Dad is ready to hunt during a family outing near Broken Bow in 1889. History Nebraska RG2608-764
Hunting on the frontier had many drawbacks besides firearms accidents. Among them were mishaps to horses and the problems of preserving and safely storing game after it was killed. The Nebraska State Journal of Lincoln on September 25, 1869, included a letter from Victor Vifquain describing his hunt along the Republican River south of Fort Kearny. Although Vifquain and his friends intended to hunt chiefly buffalo, they also bagged wild turkeys, elk, and antelope.
Vifquain said of one hunting mishap:
Mr. Danford of Lincoln, made a magnificent chase of an antelope, today. He was riding a magnificent little mare which once was captured by the Indians. He set out after it and was gaining rapidly, and was about ready to fire, when the mare set her foot into a badger’s hole and gave our hunter a terrible fall. In the midst of the dust, which for a second was prevalent, nothing could be seen but the mare’s tail in the performance of her terrible somersault. The rider was thrown to the ground some twelve feet ahead, with such a force that it made me think of a bomb shell plowing the soil. I rode towards the spot, fearing to find the man dead; but nothing of the sort, he was trying to tighten the girth of his saddle, and a nose bleeding was the only damage. These badger holes are extremely dangerous. I have tried that myself three or four times, and I advised chasers to be very careful about them.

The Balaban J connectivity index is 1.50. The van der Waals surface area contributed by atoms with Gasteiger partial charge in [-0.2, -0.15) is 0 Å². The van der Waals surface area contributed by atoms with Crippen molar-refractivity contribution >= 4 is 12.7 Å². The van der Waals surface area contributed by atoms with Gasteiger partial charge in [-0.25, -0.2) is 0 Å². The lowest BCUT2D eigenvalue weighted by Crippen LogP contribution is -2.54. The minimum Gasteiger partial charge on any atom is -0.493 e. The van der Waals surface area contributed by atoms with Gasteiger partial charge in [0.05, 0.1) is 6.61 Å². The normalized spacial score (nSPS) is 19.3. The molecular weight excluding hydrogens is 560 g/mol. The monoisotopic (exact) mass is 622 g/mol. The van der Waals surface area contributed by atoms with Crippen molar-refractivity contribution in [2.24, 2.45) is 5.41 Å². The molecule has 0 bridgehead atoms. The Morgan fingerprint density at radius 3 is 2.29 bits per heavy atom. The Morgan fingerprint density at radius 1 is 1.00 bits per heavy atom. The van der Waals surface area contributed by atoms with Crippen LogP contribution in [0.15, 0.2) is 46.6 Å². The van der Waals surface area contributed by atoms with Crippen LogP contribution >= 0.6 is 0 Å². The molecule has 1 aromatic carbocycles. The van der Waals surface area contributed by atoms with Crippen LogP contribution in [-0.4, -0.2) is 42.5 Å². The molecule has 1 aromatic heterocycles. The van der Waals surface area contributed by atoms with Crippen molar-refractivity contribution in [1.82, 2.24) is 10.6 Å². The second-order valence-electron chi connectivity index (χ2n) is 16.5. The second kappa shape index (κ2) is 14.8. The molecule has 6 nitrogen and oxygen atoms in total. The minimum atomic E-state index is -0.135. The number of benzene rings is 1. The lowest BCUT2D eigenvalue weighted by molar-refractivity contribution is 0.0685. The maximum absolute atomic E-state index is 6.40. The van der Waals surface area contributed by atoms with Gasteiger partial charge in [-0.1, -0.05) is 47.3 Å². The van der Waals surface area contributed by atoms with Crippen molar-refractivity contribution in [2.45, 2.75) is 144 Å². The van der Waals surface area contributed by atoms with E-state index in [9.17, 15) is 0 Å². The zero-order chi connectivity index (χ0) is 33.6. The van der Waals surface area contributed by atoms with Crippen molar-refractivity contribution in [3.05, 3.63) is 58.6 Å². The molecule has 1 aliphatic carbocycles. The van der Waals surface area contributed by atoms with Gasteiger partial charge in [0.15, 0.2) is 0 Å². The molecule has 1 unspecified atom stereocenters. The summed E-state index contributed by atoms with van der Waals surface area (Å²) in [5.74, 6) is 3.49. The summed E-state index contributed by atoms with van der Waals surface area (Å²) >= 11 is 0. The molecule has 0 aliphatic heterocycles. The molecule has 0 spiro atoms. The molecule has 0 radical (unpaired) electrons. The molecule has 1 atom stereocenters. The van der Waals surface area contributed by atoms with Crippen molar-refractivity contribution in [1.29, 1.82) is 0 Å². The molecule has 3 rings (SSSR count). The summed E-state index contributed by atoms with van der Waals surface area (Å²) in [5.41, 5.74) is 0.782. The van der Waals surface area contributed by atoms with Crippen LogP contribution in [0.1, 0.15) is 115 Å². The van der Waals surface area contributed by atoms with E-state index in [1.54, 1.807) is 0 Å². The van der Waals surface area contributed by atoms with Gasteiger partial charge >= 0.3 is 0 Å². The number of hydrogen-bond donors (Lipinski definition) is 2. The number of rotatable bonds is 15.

Vifquain noted as the expedition was preparing to return home that “the meat was taken care of [perhaps dried], but some twelve hundred pounds of elk meat got spoiled.”
Members of a hunting party from Lincoln several years later in 1877 also lost part of their game. From The Daily State Journal, November 10, 1877:
The hunting party, . . . that left this city last Tuesday, for a few days hunt in Iowa, returned yesterday afternoon, bringing home with them about one hundred mallard and teal ducks. The party had a pleasant time and enjoyed themselves hugely. When they arrived at the lake they found it partially frozen over, and the ducks not so numerous as they were the week before. The party estimated that they shot about 200 . . . , but a herd of hogs getting into their tent when they were absent, devoured about twenty-five, and seventy-five which they killed or crippled on the lake they could not recover.